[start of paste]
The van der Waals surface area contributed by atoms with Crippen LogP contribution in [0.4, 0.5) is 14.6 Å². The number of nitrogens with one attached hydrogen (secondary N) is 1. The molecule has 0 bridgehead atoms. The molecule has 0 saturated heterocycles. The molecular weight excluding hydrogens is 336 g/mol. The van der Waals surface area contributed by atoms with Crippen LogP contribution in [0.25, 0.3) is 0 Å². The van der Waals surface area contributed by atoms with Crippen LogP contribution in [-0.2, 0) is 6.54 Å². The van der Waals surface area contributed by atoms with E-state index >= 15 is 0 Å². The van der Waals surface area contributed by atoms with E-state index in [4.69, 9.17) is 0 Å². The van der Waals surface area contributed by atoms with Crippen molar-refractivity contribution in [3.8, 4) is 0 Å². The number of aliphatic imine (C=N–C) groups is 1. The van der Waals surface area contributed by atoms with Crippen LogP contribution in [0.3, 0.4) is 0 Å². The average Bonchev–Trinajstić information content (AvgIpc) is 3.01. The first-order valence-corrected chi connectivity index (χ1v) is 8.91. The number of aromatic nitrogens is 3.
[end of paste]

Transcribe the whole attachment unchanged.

The van der Waals surface area contributed by atoms with Crippen LogP contribution in [0.4, 0.5) is 14.6 Å². The number of nitrogens with one attached hydrogen (secondary N) is 1. The molecule has 0 bridgehead atoms. The molecule has 0 saturated heterocycles. The molecular weight excluding hydrogens is 336 g/mol. The van der Waals surface area contributed by atoms with Crippen LogP contribution in [0.25, 0.3) is 0 Å². The van der Waals surface area contributed by atoms with Crippen LogP contribution in [-0.2, 0) is 6.54 Å². The van der Waals surface area contributed by atoms with E-state index >= 15 is 0 Å². The van der Waals surface area contributed by atoms with E-state index in [4.69, 9.17) is 0 Å². The van der Waals surface area contributed by atoms with Crippen molar-refractivity contribution in [3.8, 4) is 0 Å². The number of aliphatic imine (C=N–C) groups is 1. The van der Waals surface area contributed by atoms with Crippen LogP contribution in [0.3, 0.4) is 0 Å². The average Bonchev–Trinajstić information content (AvgIpc) is 3.01. The first-order valence-corrected chi connectivity index (χ1v) is 8.91. The number of aromatic nitrogens is 3.